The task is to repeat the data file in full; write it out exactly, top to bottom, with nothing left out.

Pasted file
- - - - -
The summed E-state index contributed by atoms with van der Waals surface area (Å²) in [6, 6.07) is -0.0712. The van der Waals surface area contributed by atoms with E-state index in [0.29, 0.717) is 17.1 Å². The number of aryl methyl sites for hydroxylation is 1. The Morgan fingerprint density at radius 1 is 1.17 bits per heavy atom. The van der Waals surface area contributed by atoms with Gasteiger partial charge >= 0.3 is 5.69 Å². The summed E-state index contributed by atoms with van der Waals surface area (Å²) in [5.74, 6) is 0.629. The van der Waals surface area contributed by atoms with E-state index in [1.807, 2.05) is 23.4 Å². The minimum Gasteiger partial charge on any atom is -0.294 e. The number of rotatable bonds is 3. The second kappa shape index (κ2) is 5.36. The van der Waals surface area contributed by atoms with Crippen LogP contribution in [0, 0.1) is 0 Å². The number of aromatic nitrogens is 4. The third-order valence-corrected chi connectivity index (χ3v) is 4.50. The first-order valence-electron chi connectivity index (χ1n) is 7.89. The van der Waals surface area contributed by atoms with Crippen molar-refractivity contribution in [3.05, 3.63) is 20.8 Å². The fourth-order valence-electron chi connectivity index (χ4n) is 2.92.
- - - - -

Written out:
The summed E-state index contributed by atoms with van der Waals surface area (Å²) in [6, 6.07) is -0.0712. The van der Waals surface area contributed by atoms with E-state index in [0.29, 0.717) is 17.1 Å². The number of aryl methyl sites for hydroxylation is 1. The Morgan fingerprint density at radius 1 is 1.17 bits per heavy atom. The van der Waals surface area contributed by atoms with Gasteiger partial charge >= 0.3 is 5.69 Å². The summed E-state index contributed by atoms with van der Waals surface area (Å²) in [5.74, 6) is 0.629. The van der Waals surface area contributed by atoms with E-state index in [1.807, 2.05) is 23.4 Å². The minimum Gasteiger partial charge on any atom is -0.294 e. The number of rotatable bonds is 3. The second kappa shape index (κ2) is 5.36. The van der Waals surface area contributed by atoms with Crippen LogP contribution in [0, 0.1) is 0 Å². The number of aromatic nitrogens is 4. The third-order valence-corrected chi connectivity index (χ3v) is 4.50. The first-order valence-electron chi connectivity index (χ1n) is 7.89. The van der Waals surface area contributed by atoms with Crippen molar-refractivity contribution in [3.05, 3.63) is 20.8 Å². The fourth-order valence-electron chi connectivity index (χ4n) is 2.92.